Between 80 and 85 million years ago, Gondwanaland, a giant continent made up of what today is Africa, Antarctica, Australia, and South America, broke up, thus causing what is now New Zealand to become separated from the larger landmass. After the separation, any creature unable to cross a considerable distance of ocean could not migrate to New Zealand. Snakes and most mammals evolved after the separation. Thus there are no New Zealand snakes, and bats, which flew there, and seals, which swam there, were the only mammals on New Zealand when Polynesian settlers (the Maori) arrived there about a thousand years ago.
When the Maori arrived in New Zealand, they encountered birds that had been evolving for 80 million years without the presence of mammalian predators. The most striking of these animals must have been moa. Now extinct, moa were gigantic wingless birds that stood as much as 10 feet (3 meters) tall and weighed as much as 550 pounds (250 kilograms). They are known from a diverse array of remains including eggshells, eggs, a few mummified carcasses, vast numbers of bones, and some older fossilized bones. The species of moa that are currently recognized occupied ecological niches customarily filled elsewhere by large mammalian browsing herbivores. They may have had relatively low reproductive rates; apparently, they usually laid only one egg at a time.
It seems possible that when Captain James Cook first visited New Zealand in 1769, moa (or at least one of the moa species) may have still survived in the remote areas in the western part of New Zealand’s South Island. If so, these individuals would have been the last of their kind. Climatic conditions in New Zealand appear to have been relatively stable over the period during which moa became extinct. Different factors could have worked in concert to account for their abrupt disappearance.
Vegetation was considerably altered by the Maori occupation of New Zealand, a change not easily explained by climate variation or other possible factors. Forest and shrubland burning appears to have reduced the prime habitat of many moa species. However, the main forest burning started around 700 years ago, after what current archaeological evidence indicates was the most intensive stage of moa hunting. While there appears to have been extensive burning on the east side of New Zealand’s South Island, large forest tracts remained in the most southern part of the island. Because major habitat destruction seems to have occurred after moa populations already were depleted, and because some habitat that could have sheltered moa populations remained, it would seem that other factors were also at work in the extinction of these birds.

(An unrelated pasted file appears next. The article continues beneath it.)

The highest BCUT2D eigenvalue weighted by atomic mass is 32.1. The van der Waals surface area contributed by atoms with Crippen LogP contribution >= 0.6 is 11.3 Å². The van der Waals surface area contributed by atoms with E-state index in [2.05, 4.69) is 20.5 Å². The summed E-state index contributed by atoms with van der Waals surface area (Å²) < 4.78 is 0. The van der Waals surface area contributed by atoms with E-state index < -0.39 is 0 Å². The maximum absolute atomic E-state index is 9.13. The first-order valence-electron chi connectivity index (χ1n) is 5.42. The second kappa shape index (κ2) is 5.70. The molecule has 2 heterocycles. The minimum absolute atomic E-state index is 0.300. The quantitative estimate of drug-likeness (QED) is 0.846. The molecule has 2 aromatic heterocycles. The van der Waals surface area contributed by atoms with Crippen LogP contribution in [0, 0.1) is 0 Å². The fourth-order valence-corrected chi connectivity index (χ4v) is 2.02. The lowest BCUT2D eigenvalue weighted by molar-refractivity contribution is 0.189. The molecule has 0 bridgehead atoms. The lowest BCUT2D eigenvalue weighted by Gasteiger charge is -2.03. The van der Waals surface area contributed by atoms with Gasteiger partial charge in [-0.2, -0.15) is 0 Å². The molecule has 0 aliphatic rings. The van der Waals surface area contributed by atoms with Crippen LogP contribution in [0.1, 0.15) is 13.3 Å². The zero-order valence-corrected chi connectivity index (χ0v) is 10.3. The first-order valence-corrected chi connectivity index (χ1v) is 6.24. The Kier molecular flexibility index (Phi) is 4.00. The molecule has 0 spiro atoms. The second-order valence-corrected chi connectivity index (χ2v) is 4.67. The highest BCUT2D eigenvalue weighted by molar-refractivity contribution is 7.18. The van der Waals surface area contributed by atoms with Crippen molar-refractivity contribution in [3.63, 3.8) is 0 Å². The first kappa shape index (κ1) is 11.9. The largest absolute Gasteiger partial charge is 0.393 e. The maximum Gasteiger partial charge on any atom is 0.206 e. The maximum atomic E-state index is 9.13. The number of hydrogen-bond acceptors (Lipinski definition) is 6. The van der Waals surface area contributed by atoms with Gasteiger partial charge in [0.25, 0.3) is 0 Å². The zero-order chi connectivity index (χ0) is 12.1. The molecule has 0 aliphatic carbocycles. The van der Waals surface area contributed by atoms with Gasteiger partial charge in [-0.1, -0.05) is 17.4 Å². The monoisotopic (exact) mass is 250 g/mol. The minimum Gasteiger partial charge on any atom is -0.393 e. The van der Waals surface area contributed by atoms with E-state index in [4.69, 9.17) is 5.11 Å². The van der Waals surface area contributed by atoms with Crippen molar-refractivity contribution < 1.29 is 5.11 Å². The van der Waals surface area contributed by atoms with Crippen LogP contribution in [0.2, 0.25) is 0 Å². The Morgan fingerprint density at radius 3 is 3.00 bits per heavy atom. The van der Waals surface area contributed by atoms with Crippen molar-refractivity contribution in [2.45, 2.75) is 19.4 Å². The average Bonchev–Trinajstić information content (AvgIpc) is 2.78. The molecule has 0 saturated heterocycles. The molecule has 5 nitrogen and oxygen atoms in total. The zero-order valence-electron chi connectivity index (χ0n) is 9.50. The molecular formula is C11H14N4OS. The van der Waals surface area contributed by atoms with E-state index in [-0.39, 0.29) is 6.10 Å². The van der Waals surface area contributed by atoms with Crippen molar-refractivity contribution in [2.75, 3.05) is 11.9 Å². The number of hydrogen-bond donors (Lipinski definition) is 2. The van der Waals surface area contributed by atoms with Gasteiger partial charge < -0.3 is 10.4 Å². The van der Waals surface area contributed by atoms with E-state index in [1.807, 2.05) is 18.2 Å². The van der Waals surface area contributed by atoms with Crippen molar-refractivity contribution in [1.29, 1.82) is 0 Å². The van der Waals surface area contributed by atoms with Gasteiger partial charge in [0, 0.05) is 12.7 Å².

For South Island, human predation appears to have been a significant factor in the depletion of the population of moa. At one excavated Maori site, moa remains filled six railway cars. The density of Maori settlements and artifacts increased substantially at the time of the most intensive moa hunting (900 to 600 years ago). This period was followed by a time of decline in the Maori population and a societal transition to smaller, less numerous settlements. The apparent decline fits the pattern expected as a consequence of the Maori’s overexploitation of moa.
Finally, the Maori introduced the Polynesian rat and the dog to New Zealand. The actions of these potential nest predators could have reduced moa populations without leaving much direct evidence. The Maori may have also inadvertently brought pests and disease organisms in fowls, which could have crossed over to eradicate moa populations. The possibility of analyzing ancient DNA to identify past diseases of extinct animals is being explored. However, evidence of such diseases is difficult to determine directly from paleoecological or archaeological remains. For these reasons, it is hard to determine the likelihood that introduced disease organisms were a cause of the decline of moa, but they are potentially significant.
While the last of these possible causes remains speculative, definite clues exist for the action of the first two causes. The story of moa species and their demise raises ecological issues on the vulnerability of species to human-caused changes--including altered vegetative cover of the landscape, change in the physical environment, and modification of the flora and fauna of a region by eliminating some species and introducing others.
在8千万至8千5百万年前，冈瓦纳大陆——一片巨大的大陆，由今天的非洲、南极洲、澳大利亚和南美洲组成——分裂了，从而使得今天的新西兰与陆地分离。分离之后，如果无法跨越相当长距离的海洋，任何生物都不能迁徙到新西兰。蛇类和大部分哺乳类动物也在分离后发生了进化。因此，当波利尼西亚居民（毛利人）在1000年前到达新西兰时，新西兰没有蛇类，而飞到那里的蝙蝠和游到那里的海豹是唯一的哺乳动物。 毛利人到达新西兰时遇到了一些鸟，8千万年里它们在没有哺乳类动物天敌的环境下演变进化。这些动物里最显著的就是恐鸟。现在已经灭绝了的恐鸟，是一种巨大的无翼鸟类，站起来高达10英尺（3米），重达550磅（250公斤）。因为各种遗迹，它们为人所知，这些遗迹包括了蛋壳、蛋、少量的兽类干尸、大量骨头和一些更古老的骨头化石。最近才被确定的恐鸟这个物种所处的生态龛位在别的地方一般来说是被大型哺乳类食草动物占据。它们的繁殖率可能相对较低；看起来，它们通常一次只下一个蛋。 很有可能的是，当詹姆斯·库克船长1769年第一次来到新西兰时，恐鸟（至少是其中一种恐鸟）可能仍然生活在新西兰南岛西部的偏远地区。如果是这样，这些恐鸟可能是最后的恐鸟。新西兰的气候条件在恐鸟灭绝期间似乎是相对稳定的。多种不同因素一起导致了它们的突然消失。 在恐鸟占据新西兰的期间，植被变化相当大，这种变化不是简单地用气候变化或其它可能的因素就可以解释的。森林和灌木带的燃烧似乎减少了很多恐鸟物种的主要栖息地。但是，主要的森林火灾大约开始于700年前，之后就是现代考古学的证据所表明的猎杀恐鸟的最集中阶段。虽然在新西兰南岛的东边似乎有大面积的火灾，但在岛的最南边还有大片森林。因为主要的栖息地毁坏似乎发生在恐鸟数量已经所剩无几之后，也因为一些栖息地可以保护恐鸟使其种群延续，因此其它因素似乎也造成了这些鸟的灭绝。 在南岛，人类捕杀似乎是导致恐鸟数量急剧减少的一个重要因素。在一个开挖出来的毛利人遗址里，恐鸟残骸可以装满6节火车车厢。毛利人定居点的人口密度和手工艺品数量增加的时间大体上是在猎杀恐鸟的最集中阶段（900-600年前）。这个阶段之后，毛利人的人口数量下降，并经历了定居点更小、数量更少的社会转变。这一明显的下降与毛利人过度捕杀恐鸟带来的预期结果相符。 最终，毛利人将波利尼西亚鼠和狗引入了新西兰。这些潜在的巢穴捕食者的一些行为可能导致了恐鸟数量的减少，却没有留下太多直接证据。毛利人也无意地带来了宠物以及飞禽病原体，它们很有可能传播开来，从而导致恐鸟种群灭绝。通过分析古代DNA来确定过去灭绝动物的疾病的可行性正在研究当中。但是，有关这些疾病的证据很难直接通过古生物学或考古学遗迹来判定。出于这个原因，很难断定被引进的病原体是导致恐鸟减少的一个原因，但是它们的作用可能非常重要。 虽然这些可能的理由中的最后一个还是猜想，但是前两个理由是有确切线索的。恐鸟物种及其灭绝的故事提出了生态问题，即物种对由人类所造成的变化（包括地表植被变化、自然环境变化、通过消除一些物种和引进另一些物种而对一个区域的动植物群所造成的改变）的脆弱性。